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Arch Microbiol. 2007 Feb;187(2):117-26. Epub 2006 Oct 10.

Bacteriocin-like inhibitor substances produced by Mexican strains of Bacillus thuringiensis.

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Departamento de Ingeniería en Alimentos, Instituto de Ciencias Agrícolas, Universidad de Guanajuato, Apartado postal 311, Irapuato, Guanajuato 36500, México.


Bacteriocins are antimicrobial peptides synthesized and secreted by bacteria and could potentially be used as natural food preservatives. Here, we report the production of bacteriocin-like inhibitor substances (Bt-BLIS) by five Mexican strains of Bacillus thuringiensis. Bacillus thuringiensis subsp. morrisoni (LBIT 269), B. thuringiensis subsp. kurstaki (LBIT 287), B. thuringiensis subsp kenyae (LBIT 404), B. thuringiensis subsp. entomocidus (LBIT 420) and B. thuringiensis subsp. tolworthi (LBIT 524) produced proteinaceous Bt-BLIS with high levels of activity against Bacillus cereus and other gram-positive bacteria. Although none was active against the gram-negative bacteria, Escherichia coli, Shigella species and Pseudomonas aeruginosa, the five Bt-BLIS demonstrated antimicrobial activity against Vibrio cholerae, the etiologic agent of cholera. Biochemical and biophysical studies demonstrated that the five Bt-BLIS could be categorized into two groups, those produced by LBIT 269 and 287 (Group A) and LBIT 404, 420, 524 (Group B), based on relative time of peptide synthesis, distinctive bacterial target specificity and stability in a wide range of temperatures and pH. Because of their stability and bactericidal activities against B. cereus and V. cholerae agents of emetic, diarrheal and lethal syndromes in humans, these Bt-BLIS could potentially be used as biodegradable preservatives in the food industry.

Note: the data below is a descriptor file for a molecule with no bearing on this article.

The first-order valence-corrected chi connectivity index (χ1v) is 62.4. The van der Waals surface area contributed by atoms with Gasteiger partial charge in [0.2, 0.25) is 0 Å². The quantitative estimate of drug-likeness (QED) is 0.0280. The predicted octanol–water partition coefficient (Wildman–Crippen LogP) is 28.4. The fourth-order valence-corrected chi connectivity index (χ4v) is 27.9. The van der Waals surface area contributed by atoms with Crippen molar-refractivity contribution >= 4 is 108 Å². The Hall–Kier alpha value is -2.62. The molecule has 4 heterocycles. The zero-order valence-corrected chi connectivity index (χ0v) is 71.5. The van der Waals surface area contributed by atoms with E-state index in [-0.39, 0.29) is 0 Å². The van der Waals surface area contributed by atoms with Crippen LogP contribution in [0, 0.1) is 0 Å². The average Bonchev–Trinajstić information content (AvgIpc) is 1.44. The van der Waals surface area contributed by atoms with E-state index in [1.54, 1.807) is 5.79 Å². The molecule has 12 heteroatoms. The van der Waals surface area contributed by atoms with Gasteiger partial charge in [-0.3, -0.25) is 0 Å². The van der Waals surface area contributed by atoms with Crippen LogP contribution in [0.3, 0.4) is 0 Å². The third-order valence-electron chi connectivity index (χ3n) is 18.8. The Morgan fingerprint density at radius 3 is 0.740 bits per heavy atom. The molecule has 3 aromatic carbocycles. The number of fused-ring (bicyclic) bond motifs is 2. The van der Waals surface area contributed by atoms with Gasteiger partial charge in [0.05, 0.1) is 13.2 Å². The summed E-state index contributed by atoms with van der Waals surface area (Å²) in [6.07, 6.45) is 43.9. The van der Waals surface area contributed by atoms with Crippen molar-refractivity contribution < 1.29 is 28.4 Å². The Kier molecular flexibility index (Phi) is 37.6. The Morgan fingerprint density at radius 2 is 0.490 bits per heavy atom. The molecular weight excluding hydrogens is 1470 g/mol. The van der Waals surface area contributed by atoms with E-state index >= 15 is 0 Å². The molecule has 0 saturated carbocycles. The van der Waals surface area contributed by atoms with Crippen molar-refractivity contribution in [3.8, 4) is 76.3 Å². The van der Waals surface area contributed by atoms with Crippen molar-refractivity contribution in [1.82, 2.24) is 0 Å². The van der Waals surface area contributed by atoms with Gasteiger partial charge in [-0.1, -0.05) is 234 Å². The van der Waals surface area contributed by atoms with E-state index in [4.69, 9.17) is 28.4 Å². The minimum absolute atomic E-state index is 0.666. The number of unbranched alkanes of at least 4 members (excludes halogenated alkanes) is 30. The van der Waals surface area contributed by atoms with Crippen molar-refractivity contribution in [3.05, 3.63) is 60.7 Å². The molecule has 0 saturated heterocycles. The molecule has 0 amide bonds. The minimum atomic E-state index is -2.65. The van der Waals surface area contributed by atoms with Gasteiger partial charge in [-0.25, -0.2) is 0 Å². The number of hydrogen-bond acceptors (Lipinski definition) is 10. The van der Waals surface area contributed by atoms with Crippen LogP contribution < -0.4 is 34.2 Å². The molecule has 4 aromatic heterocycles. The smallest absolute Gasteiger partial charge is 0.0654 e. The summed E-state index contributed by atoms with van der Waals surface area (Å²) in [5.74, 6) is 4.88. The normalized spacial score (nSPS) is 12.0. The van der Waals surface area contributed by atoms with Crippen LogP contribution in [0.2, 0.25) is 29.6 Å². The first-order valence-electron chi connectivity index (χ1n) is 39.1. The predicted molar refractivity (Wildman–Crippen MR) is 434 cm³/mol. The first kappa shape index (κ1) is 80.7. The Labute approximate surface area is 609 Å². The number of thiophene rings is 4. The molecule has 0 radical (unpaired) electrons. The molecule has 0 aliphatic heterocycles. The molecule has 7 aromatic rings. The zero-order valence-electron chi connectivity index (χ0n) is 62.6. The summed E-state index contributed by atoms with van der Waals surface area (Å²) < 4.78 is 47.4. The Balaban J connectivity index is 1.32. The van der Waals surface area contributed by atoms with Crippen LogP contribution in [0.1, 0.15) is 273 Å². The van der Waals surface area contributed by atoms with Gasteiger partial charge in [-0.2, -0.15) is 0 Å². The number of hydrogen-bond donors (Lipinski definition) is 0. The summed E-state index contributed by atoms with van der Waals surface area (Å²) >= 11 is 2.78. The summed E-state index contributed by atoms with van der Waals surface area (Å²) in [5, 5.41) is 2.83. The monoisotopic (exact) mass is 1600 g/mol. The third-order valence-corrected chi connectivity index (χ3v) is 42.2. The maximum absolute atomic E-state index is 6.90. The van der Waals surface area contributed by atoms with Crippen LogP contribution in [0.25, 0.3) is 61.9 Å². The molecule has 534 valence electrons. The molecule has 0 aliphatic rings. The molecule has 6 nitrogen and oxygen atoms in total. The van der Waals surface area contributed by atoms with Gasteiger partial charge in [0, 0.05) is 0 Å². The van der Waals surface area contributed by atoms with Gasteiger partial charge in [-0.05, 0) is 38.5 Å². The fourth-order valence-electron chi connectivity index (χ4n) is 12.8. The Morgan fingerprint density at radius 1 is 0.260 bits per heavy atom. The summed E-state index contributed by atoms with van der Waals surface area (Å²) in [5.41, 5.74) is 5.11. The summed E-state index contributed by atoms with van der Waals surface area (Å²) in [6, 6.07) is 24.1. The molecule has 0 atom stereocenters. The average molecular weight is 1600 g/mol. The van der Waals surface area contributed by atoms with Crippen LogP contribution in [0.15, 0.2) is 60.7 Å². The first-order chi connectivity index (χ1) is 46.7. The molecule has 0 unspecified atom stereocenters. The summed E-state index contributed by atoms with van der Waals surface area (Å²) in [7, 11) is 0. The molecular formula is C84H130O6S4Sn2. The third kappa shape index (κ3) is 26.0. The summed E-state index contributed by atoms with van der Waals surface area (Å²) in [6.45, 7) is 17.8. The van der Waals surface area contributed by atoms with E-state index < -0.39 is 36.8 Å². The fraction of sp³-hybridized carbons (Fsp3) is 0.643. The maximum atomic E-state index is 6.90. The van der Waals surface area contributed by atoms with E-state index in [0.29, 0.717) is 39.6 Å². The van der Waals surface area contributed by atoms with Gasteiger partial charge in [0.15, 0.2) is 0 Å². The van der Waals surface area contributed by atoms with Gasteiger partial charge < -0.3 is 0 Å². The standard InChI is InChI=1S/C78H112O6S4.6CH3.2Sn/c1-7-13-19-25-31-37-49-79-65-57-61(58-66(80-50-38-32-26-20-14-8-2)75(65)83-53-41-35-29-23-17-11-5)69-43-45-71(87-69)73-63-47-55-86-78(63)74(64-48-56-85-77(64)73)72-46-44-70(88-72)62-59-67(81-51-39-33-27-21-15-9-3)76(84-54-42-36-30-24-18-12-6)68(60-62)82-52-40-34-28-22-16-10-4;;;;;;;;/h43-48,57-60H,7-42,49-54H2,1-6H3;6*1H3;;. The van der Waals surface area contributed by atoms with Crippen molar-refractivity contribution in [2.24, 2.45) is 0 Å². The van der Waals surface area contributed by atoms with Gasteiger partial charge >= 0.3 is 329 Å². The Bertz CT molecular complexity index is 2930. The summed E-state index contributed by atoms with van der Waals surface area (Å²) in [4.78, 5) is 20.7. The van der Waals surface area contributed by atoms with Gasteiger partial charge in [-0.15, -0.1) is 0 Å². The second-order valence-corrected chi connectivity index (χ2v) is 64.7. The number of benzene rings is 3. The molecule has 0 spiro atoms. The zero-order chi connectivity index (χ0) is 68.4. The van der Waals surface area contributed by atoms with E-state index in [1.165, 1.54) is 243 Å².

[Indexed for MEDLINE]

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